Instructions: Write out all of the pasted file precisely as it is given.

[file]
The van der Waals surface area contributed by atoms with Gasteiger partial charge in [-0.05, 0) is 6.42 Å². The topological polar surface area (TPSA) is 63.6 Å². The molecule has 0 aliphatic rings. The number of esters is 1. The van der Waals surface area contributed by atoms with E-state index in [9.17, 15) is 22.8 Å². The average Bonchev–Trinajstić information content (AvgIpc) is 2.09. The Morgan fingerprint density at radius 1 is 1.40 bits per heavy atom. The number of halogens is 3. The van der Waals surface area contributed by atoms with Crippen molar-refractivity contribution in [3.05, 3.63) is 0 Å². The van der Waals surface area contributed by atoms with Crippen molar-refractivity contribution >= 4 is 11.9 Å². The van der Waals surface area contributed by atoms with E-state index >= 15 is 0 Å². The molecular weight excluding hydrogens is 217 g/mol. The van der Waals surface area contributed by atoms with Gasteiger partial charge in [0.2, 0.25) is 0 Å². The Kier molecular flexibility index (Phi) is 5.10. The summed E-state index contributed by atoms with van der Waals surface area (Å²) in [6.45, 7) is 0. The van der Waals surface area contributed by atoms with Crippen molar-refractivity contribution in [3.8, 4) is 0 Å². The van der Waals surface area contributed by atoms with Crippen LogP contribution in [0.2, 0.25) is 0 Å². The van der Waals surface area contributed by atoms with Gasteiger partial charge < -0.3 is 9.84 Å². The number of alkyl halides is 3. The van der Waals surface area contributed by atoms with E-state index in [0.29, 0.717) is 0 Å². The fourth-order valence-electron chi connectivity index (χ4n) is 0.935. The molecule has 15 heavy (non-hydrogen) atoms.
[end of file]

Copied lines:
The van der Waals surface area contributed by atoms with Gasteiger partial charge in [-0.05, 0) is 6.42 Å². The topological polar surface area (TPSA) is 63.6 Å². The molecule has 0 aliphatic rings. The number of esters is 1. The van der Waals surface area contributed by atoms with E-state index in [9.17, 15) is 22.8 Å². The average Bonchev–Trinajstić information content (AvgIpc) is 2.09. The Morgan fingerprint density at radius 1 is 1.40 bits per heavy atom. The number of halogens is 3. The van der Waals surface area contributed by atoms with Crippen molar-refractivity contribution in [3.05, 3.63) is 0 Å². The van der Waals surface area contributed by atoms with Crippen molar-refractivity contribution >= 4 is 11.9 Å². The van der Waals surface area contributed by atoms with E-state index >= 15 is 0 Å². The molecular weight excluding hydrogens is 217 g/mol. The van der Waals surface area contributed by atoms with Gasteiger partial charge in [0.2, 0.25) is 0 Å². The Kier molecular flexibility index (Phi) is 5.10. The summed E-state index contributed by atoms with van der Waals surface area (Å²) in [6.45, 7) is 0. The van der Waals surface area contributed by atoms with Crippen molar-refractivity contribution in [3.8, 4) is 0 Å². The van der Waals surface area contributed by atoms with Crippen LogP contribution in [0.2, 0.25) is 0 Å². The van der Waals surface area contributed by atoms with Gasteiger partial charge < -0.3 is 9.84 Å². The number of alkyl halides is 3. The van der Waals surface area contributed by atoms with E-state index in [0.29, 0.717) is 0 Å². The fourth-order valence-electron chi connectivity index (χ4n) is 0.935. The molecule has 15 heavy (non-hydrogen) atoms.